Residents of Pyongyang, Seoul comment on test of new missile

The U.S. THAAD missile defense battery recently installed in South Korea is now capable of intercepting North Korean missiles, a Pentagon spokesman said Monday, amid heightened tensions in the wake of Pyongyang's latest missile test. Outsiders also saw a significant technological jump, with the test-fire apparently flying higher and for a longer time period than any other such previous missile.

Leader Kim Jong-Un personally oversaw the test on Sunday, the official Korea Central News Agency (KCNA) said, and pictures by state media showed him gazing at the missile in a hangar before the launch.

Trump also has sought to enlist Chinese President Xi Jinping's help in preventing North Korea from escalating development of its weapons program.

On Sunday, the North successfully test-fired a new intermediate-range ballistic missile.

The missile flew for half an hour and reached an unusually high altitude before landing in the Sea of Japan, the South Korean, Japanese and United States militaries said.

Japanese officials said the missile flew for about 800 kilometers before landing in the Sea of Japan.

Melissa Hanham, senior research associate at the James Martin Center for Nonproliferation Studies in California, told CNN the test could easily be seen as a stepping stone to a longer-range weapon, despite one Pentagon official saying the missile was "not consistent" with an ICBM.

North Korea said it fired the missile at a high angle to avoid neighbouring countries.

The adoption of the US-drafted statement came ahead of an emergency closed-door session of the council on Tuesday called by the United States and Japan to discuss the missile launch.

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Guam is 3,400 km from North Korea.

That signalled a new phase in applying sanctions that curb exports of coal from North Korea, impose severe restrictions on banking and ban sales of luxury goods and equipment that could be of use to the military.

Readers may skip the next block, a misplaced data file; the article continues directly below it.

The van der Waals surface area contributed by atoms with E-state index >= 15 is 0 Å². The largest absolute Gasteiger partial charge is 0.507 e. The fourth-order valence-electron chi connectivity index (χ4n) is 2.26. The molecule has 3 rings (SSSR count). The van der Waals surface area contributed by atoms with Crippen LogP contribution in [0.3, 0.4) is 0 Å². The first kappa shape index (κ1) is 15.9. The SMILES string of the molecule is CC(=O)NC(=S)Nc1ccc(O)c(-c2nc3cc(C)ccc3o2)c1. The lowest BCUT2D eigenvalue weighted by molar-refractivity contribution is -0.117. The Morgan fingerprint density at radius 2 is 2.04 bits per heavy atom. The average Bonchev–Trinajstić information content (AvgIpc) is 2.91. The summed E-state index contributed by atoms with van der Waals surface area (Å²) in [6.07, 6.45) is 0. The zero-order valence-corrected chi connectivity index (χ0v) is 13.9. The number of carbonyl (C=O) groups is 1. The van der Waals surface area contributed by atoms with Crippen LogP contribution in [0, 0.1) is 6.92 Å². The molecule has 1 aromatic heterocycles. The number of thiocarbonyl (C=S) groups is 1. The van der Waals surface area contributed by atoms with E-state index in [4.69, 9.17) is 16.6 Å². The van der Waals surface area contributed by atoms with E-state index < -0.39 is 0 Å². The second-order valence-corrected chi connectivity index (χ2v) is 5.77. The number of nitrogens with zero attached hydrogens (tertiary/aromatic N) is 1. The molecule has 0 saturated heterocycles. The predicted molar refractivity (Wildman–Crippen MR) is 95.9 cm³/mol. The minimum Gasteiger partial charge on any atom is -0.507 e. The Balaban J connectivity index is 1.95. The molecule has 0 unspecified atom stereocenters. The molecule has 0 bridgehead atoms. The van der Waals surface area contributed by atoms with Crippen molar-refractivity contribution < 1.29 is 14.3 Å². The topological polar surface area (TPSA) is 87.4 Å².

"If the United States awkwardly attempts to provoke the DPRK, it will not escape from the biggest disaster in [.] history", KCNA quoted Kim as saying, referring to the North's formal name of the Democratic People's Republic of Korea.

North Korea's ambassador to China says that Pyongyang's test-firing of a ballistic missile over the weekend is part of the country's efforts to develop ways to defend itself against hostile aggression overseas.

The Trump administration has given mixed signals about his approach to the North, vowing to keep the possibility of military action on the table and deploying several warships in the region, while pledging to pursue a more diplomatic policy of "maximum pressure and engagement". He said Sunday's launch - the seventh such firing by North Korea this year - may have been of a new mobile, two-stage liquid-fueled missile North Korea displayed in a huge April 15 military parade.

Russian President Vladimir Putin condemned the missile launch, telling reporters during a visit to China that "there's nothing good about" it.

"Let this latest provocation serve as a call for all nations to implement far stronger sanctions against North Korea", said the statement from White House press secretary Sean Spicer.

U.S. President Donald Trump warned in an interview with Reuters this month that a "major, major conflict" with North Korea was possible.

  • Desiree Holland